Changes between Version 3 and Version 4 of GroupActivities/CodeAvalaibilityPublication/ORCHIDEE_CN-P-MIMICS_7301


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Timestamp:
11/17/21 09:27:46 (6 months ago)
Author:
dgoll
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  • GroupActivities/CodeAvalaibilityPublication/ORCHIDEE_CN-P-MIMICS_7301

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    88'''Abstract''' 
    9 Growth in carbon sinks in pristine tropical forests slowed down during recent decades in South America, but not in Africa. Potential drivers behind these continental differences include differences in climate, its change, vegetation properties and nutrient sources. The latter has been overlooked, despite growing evidence of the contrasting importance of atmospheric deposition as a nutrient source for forest ecosystems. 
    10 Using a terrestrial biosphere model, we quantify the impact of changes in atmospheric nutrient deposition on ecosystem productivity and biomass carbon sink at a lowland forest site in Central Africa. 
    11  We find that the increase in nutrient deposition since the 1980s has contributed to the carbon sink over the past four decades at an extent that is comparable to that from the combined effect of increasing atmospheric carbon dioxide and climate change. Further, we find that the modelled carbon sink responds asymmetrical to changes in phosphorus deposition, but less so to nitrogen deposition. 
    12 The pronounced response of ecosystem productivity to changes in nutrient deposition illustrates a continental scale mechanism which controls nutrient constraints on carbon sinks in Central Africa. Monitoring of nutrient deposition is needed in this region of alteration of nutrient deposition due to human land use.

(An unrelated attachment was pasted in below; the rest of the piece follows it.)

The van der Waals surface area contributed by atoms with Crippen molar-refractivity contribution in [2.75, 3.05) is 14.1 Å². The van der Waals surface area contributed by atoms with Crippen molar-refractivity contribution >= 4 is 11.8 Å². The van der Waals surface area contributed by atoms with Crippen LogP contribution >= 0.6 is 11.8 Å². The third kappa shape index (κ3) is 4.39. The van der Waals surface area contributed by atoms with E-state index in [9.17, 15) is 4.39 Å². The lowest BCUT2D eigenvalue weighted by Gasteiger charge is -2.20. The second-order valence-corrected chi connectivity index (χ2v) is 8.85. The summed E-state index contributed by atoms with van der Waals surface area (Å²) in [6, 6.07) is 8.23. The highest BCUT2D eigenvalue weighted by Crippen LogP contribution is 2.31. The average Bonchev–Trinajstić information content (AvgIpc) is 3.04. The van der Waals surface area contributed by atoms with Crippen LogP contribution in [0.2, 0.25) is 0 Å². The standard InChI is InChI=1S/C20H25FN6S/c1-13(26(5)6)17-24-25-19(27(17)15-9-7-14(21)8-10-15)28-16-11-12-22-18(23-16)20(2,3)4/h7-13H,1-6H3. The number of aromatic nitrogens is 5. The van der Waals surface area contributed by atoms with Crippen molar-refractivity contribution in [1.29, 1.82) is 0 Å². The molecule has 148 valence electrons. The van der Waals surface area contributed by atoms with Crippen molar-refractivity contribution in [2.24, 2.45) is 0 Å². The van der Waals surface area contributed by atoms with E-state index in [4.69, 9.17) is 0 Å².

9Growth in carbon sinks in pristine tropical forests slowed down during recent decades in South America, but not in Africa. Potential drivers behind these continental differences include differences in climate, its change, vegetation properties and nutrient sources. The latter has been overlooked, despite growing evidence of the contrasting importance of atmospheric deposition as a nutrient source for forest ecosystems. Using a terrestrial biosphere model, we quantify the impact of changes in atmospheric nutrient deposition on ecosystem productivity and biomass carbon sink at a lowland forest site in Central Africa. We find that the increase in nutrient deposition since the 1980s has contributed to the carbon sink over the past four decades at an extent that is comparable to that from the combined effect of increasing atmospheric carbon dioxide and climate change. Further, we find that the modelled carbon sink responds asymmetrical to changes in phosphorus deposition, but less so to nitrogen deposition. The pronounced response of ecosystem productivity to changes in nutrient deposition illustrates a continental scale mechanism which controls nutrient constraints on carbon sinks in Central Africa. Monitoring of nutrient deposition is needed in this region of alteration of nutrient deposition due to human land use. 
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